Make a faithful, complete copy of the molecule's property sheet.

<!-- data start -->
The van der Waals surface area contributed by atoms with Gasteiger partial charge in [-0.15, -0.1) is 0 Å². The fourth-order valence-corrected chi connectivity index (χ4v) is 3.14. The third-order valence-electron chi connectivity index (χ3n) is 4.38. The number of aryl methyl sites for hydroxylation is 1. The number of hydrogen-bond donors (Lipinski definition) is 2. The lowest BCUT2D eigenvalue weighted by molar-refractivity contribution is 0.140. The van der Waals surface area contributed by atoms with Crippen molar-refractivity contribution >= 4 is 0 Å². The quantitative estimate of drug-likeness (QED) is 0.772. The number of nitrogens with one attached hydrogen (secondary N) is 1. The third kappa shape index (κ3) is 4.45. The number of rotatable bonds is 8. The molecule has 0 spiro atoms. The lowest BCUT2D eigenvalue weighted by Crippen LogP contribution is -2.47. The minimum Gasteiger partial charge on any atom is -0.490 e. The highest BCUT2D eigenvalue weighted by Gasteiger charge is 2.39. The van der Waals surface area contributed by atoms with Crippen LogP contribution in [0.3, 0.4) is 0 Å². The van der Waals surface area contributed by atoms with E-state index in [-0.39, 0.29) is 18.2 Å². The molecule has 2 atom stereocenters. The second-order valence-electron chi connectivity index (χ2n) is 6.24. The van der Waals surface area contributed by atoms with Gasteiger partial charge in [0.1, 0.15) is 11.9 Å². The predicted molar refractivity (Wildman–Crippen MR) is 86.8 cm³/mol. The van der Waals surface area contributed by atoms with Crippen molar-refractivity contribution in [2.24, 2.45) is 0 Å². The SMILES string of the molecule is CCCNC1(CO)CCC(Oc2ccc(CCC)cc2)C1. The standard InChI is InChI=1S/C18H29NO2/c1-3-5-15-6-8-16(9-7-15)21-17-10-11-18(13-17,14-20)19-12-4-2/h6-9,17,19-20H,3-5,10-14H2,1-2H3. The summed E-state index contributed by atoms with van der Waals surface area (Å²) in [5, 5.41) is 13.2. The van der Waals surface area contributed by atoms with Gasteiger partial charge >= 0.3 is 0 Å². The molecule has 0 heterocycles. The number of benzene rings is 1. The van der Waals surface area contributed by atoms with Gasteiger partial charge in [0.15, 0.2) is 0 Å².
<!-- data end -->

The van der Waals surface area contributed by atoms with Gasteiger partial charge in [-0.15, -0.1) is 0 Å². The fourth-order valence-corrected chi connectivity index (χ4v) is 3.14. The third-order valence-electron chi connectivity index (χ3n) is 4.38. The number of aryl methyl sites for hydroxylation is 1. The number of hydrogen-bond donors (Lipinski definition) is 2. The lowest BCUT2D eigenvalue weighted by molar-refractivity contribution is 0.140. The van der Waals surface area contributed by atoms with Crippen molar-refractivity contribution >= 4 is 0 Å². The quantitative estimate of drug-likeness (QED) is 0.772. The number of nitrogens with one attached hydrogen (secondary N) is 1. The third kappa shape index (κ3) is 4.45. The number of rotatable bonds is 8. The molecule has 0 spiro atoms. The lowest BCUT2D eigenvalue weighted by Crippen LogP contribution is -2.47. The minimum Gasteiger partial charge on any atom is -0.490 e. The highest BCUT2D eigenvalue weighted by Gasteiger charge is 2.39. The van der Waals surface area contributed by atoms with Crippen LogP contribution in [0.3, 0.4) is 0 Å². The van der Waals surface area contributed by atoms with E-state index in [-0.39, 0.29) is 18.2 Å². The molecule has 2 atom stereocenters. The second-order valence-electron chi connectivity index (χ2n) is 6.24. The van der Waals surface area contributed by atoms with Gasteiger partial charge in [0.1, 0.15) is 11.9 Å². The predicted molar refractivity (Wildman–Crippen MR) is 86.8 cm³/mol. The van der Waals surface area contributed by atoms with Crippen molar-refractivity contribution in [2.24, 2.45) is 0 Å². The SMILES string of the molecule is CCCNC1(CO)CCC(Oc2ccc(CCC)cc2)C1. The standard InChI is InChI=1S/C18H29NO2/c1-3-5-15-6-8-16(9-7-15)21-17-10-11-18(13-17,14-20)19-12-4-2/h6-9,17,19-20H,3-5,10-14H2,1-2H3. The summed E-state index contributed by atoms with van der Waals surface area (Å²) in [5, 5.41) is 13.2. The van der Waals surface area contributed by atoms with Gasteiger partial charge >= 0.3 is 0 Å². The molecule has 0 heterocycles. The number of benzene rings is 1. The van der Waals surface area contributed by atoms with Gasteiger partial charge in [0.15, 0.2) is 0 Å².